Incorporating Fermented Foods Into Your Diet.
Dr. Alison Danby, ND & Paula Porter, Nutritionist
Our gut microbiome is getting a lot of attention these days. While research is ongoing, it is widely held that the bacteria that populate’s our gut is absolutely critical for the functioning of our body as a whole. Our digestive centre is also the seat of our immune system, and the microbes living in our gut communicate efficiently with our nervous system (have you heard that our gut is often referred to as our “second brain”?). Beneficial bacteria play a significant role in fighting infection; modulate the immune system; improve the digestive process; and have anti-inflammatory properties among other things.
Unfortunately, most people have an imbalance between healthy microflora and pathogenic microorganisms, setting the stage for illness and disease. Antibiotic use, birth control, parasites, impaired digestion, poor diet and even stress can alter our gut bacteria. When we are out of balance and we don’t get friendly bacteria in our foods, we start to see symptoms appear. Some of these symptoms can be:
- Ongoing digestive disturbances like constipation, bloating and heartburn;
- Anxiety and depression;
- Brain fog;
- Skin eruptions or rashes;
- Newly developing allergies to food or environment;
- Repeated colds and flu;
- Unexplained weight gain or the inability to lose weight.
- Even as severe as an Autoimmune Condition
For people living with autoimmune conditions, increasing the health of the microbiome can make a huge difference in symptom expression and day to day life. Dietary change can be overwhelming when you are living with autoimmune. The amazing thing is that small dietary changes can bring amazing reward. Incorporating gut-friendly cultured or fermented foods into the diet can bring about big health benefits. Fermented foods have been present in most native and traditional diets for good reason. Eating fermented foods promotes good health and packs a nutritional punch. Studies show that probiotics fare better in the stomach when they are consumed in the form of a fermented food or drink. (1) Consuming beneficial bacteria can alter and support imbalanced gut bacteria. Individuals with autoimmune conditions often have underlying issues that can further hamper the gut microbiome: unchecked inflammation, bacterial overgrowth, and candida to name a few.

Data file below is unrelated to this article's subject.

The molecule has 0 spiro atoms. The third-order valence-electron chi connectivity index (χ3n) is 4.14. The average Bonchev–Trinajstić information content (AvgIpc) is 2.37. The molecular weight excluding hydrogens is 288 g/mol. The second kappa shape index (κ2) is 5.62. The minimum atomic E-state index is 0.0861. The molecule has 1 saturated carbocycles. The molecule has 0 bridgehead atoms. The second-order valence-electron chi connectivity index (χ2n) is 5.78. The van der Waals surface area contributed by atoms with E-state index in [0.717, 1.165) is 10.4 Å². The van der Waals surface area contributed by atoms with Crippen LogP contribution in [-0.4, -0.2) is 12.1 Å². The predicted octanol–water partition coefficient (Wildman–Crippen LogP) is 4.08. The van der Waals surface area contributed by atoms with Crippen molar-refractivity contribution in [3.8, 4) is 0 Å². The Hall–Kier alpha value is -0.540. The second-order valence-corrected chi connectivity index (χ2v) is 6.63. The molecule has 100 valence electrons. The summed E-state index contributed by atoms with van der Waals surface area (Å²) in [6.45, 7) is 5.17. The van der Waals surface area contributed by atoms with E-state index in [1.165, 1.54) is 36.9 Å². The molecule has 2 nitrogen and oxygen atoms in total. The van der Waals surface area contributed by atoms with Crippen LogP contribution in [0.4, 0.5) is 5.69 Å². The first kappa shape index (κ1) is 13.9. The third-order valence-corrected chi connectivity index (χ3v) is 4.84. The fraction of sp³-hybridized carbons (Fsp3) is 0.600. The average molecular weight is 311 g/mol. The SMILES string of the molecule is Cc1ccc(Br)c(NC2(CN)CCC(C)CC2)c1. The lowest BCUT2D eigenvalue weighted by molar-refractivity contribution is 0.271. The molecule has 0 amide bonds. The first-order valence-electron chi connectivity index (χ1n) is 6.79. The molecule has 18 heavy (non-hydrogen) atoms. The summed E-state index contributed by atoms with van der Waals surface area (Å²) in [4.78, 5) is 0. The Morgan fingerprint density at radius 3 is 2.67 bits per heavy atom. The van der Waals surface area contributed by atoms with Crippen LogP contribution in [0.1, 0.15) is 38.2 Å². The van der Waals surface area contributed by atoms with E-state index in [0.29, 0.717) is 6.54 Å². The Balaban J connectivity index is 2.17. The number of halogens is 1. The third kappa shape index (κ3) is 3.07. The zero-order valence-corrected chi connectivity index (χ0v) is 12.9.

If you are new to fermented foods, it is important to start slowly. These foods are powerful detoxifiers, and eating too much too quickly can lead to digestive disturbances like bloating or gas, especially if your gut flora is significantly imbalanced. Start with a ½ cup of fermented vegetables or 2 oz. of kombucha or non-dairy kefir is a good start. It is possible to experience symptoms of “die off” as the “bad guys” (parasites, pathogenic bacteria, candida) die off and leave your body. As your body adjusts to these fermented foods, consider adding an additional serving in your day. Including fermented vegetables in every meal will support digestive health and well being. Listen to your body. As with anything, you can overdo it with fermented foods. If you experience negative side effects, slow down on your consumption!
Choose a fermented food that resonates with your tastes. If you love fizzy drinks, try kombucha. If you are a fan of Asian flavours, kimchi could be a winner for you. If memories of hot dogs with sauerkraut make you nostalgic, eat sauerkraut. It is ideal to include a variety of fermented foods and beverages in your diet because each food will inoculate your gut with a mix of different microorganisms. There are many fermented foods you can easily make at home or buy in your grocery store, including:
- Cultured vegetables
- Cultured dairy, such as yogurt and kefir (if you tolerate dairy- for people with Autoimmune please use coconut based)
- Fish, such as mackerel and Swedish gravlax (though watch for high salt and other ingredients)
Importantly, when buying fermented foods you must be on the lookout for a few things. A good quality fermented food will be found in the fridge, not on the shelf! Items kept out of the fridge will have been pasteurized at high temperatures. Pasteurized foods contain no beneficial bacteria, as heat will kill bacteria and they may have added the bacterial back in later, however that process is not ideal. Look for the word “raw”, or “unpasteurized” when shopping. Another thing to avoid is vinegar, often added to “fermented foods” as a preservative. Vinegar has no place in a quality fermented food. If you follow AIP, make sure to check labels for seeds: fennel and mustard seed are frequently found in pickles and onions. Remember, pickling is not the same thing as fermenting.
Most people who start to eat fermented foods quickly become fermentation fanatics! You may find that your kombucha obsession starts to get expensive. Luckily, fermented foods are easy and inexpensive to make at home. Fermentation is fashionable right now, and finding a workshop or online instruction is simple.
It is important to note that fermented foods can be a part of any healing journey, but people with candida or SIBO (small bacterial overgrowth) do need to go slow with these foods. If you experience significant and painful gas and bloating and you do not adapt over a few days that could be a sign that your bacterial balance is out off, you may need to address that before you add fermented foods in.
- 3. T. Faye, et al. Survival of lactic acid bacteria from fermented milks in an in vitro digestion model exploiting sequential incubation in human gastric and duodenum juice J. Dairy Sci. 2012; 95 (2). DOI: 10.3168/jds.2011-4705